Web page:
If we can inspire sincere student interest in reading, writing, and thinking, much else will take care of itself, without us having to lecture, harangue, prod, threaten, test, quiz, or plead. We all try to do this to some extend, of course. I am proposing that we make it one of the primary guiding principles of our profession . . . (124)
It is our job to help these students want to be in our classes—day after day, year after year. We cannot continue to present as self-evident the value of reading and writing. We need to work every day to help students discover, experience, and feel the joys of reading and the magic of written communication. (131)
We need to provide opportunities for students to experience for themselves the joy of reading and the power of language to move, transform, and inspire. (145)
In short, Sullivan will not allow us to throw our hands up, claim that students who simply don’t want to learn won’t, and let that be that. He sets a higher bar. May we all, at least to some degree, adopt this same stance, which says we can and have a responsibility to try to influence our students’ very attitudes and desires for the better. We can help students develop a taste for deeper things.
Second and third—more quickly now—Sullivan offers broad theoretical support and specific pedagogical examples for his approach.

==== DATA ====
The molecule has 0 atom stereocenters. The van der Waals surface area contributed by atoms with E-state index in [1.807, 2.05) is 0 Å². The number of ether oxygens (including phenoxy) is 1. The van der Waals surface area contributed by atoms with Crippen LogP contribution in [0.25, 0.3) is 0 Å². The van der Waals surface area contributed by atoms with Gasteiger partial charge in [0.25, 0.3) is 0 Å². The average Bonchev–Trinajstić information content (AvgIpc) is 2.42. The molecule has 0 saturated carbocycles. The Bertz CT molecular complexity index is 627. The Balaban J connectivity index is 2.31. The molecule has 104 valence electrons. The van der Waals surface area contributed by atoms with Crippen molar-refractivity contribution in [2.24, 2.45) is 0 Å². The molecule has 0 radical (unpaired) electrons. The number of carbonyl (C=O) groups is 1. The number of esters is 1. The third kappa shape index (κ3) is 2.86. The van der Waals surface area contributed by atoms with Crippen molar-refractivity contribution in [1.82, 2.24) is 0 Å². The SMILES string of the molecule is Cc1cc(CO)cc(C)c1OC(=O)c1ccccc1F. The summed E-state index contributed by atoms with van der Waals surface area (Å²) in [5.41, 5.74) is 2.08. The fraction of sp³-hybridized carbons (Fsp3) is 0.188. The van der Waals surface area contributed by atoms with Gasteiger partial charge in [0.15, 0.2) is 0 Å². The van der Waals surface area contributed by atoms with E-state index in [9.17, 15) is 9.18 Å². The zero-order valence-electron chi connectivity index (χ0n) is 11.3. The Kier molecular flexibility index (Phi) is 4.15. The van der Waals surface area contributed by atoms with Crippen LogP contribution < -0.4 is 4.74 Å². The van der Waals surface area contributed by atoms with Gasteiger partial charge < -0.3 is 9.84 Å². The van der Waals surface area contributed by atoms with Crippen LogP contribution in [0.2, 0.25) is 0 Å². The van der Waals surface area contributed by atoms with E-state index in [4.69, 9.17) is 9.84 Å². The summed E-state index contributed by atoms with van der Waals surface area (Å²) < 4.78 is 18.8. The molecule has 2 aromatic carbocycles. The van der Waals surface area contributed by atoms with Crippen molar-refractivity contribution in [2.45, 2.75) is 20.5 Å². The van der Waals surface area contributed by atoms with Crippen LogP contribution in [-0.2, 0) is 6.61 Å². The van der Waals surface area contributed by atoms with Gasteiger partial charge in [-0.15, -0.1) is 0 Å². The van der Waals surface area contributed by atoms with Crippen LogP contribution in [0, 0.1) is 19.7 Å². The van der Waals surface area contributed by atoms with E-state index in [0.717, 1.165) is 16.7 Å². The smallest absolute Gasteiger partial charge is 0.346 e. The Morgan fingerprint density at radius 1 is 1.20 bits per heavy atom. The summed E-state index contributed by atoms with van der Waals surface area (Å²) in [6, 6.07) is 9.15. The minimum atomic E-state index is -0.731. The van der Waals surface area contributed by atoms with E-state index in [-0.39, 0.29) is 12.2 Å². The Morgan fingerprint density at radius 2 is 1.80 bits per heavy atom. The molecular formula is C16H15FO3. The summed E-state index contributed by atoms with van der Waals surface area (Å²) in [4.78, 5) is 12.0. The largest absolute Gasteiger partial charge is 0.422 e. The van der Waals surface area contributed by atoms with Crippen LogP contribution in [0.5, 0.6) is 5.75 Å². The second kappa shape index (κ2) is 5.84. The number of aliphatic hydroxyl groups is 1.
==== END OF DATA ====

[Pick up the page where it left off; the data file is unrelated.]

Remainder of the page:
Sullivan’s citations come from writing studies, education, psychology, philosophy, cognitive sciences, and other fields. This extensive groundwork lays a sound theoretical foundation and justification for his vision and practice, giving intellectual rigor and legitimacy to what otherwise might be dismisses as too “soft” or dreamy of an approach. (Of particular note is the use he makes of the “habits of mind” named in Framework for Success in Postsecondary Writing.)
Still, even while the thrust is theoretical—the vision of this book is more central than its the strategies—Sullivan also offers concrete, practical examples of how to teach dispositions and habits of mind and generate motivation. His structured reading guides, discussion of student work, sequences of scaffolded reading and writing assignments, and discussion of class activities help us to see his lofty vision for education as practical and attainable. We can use his examples as models for our own lessons.
While I write in virtually all my books, I mark some more than others.
A New Writing Classroom bears my extensive underlining and annotations on most every page. And I have definitely not yet exhausted what Sullivan has to say or how it might continue to change my teaching for the better. I mean to reread this book, perhaps again and again in the years to come. You might join me.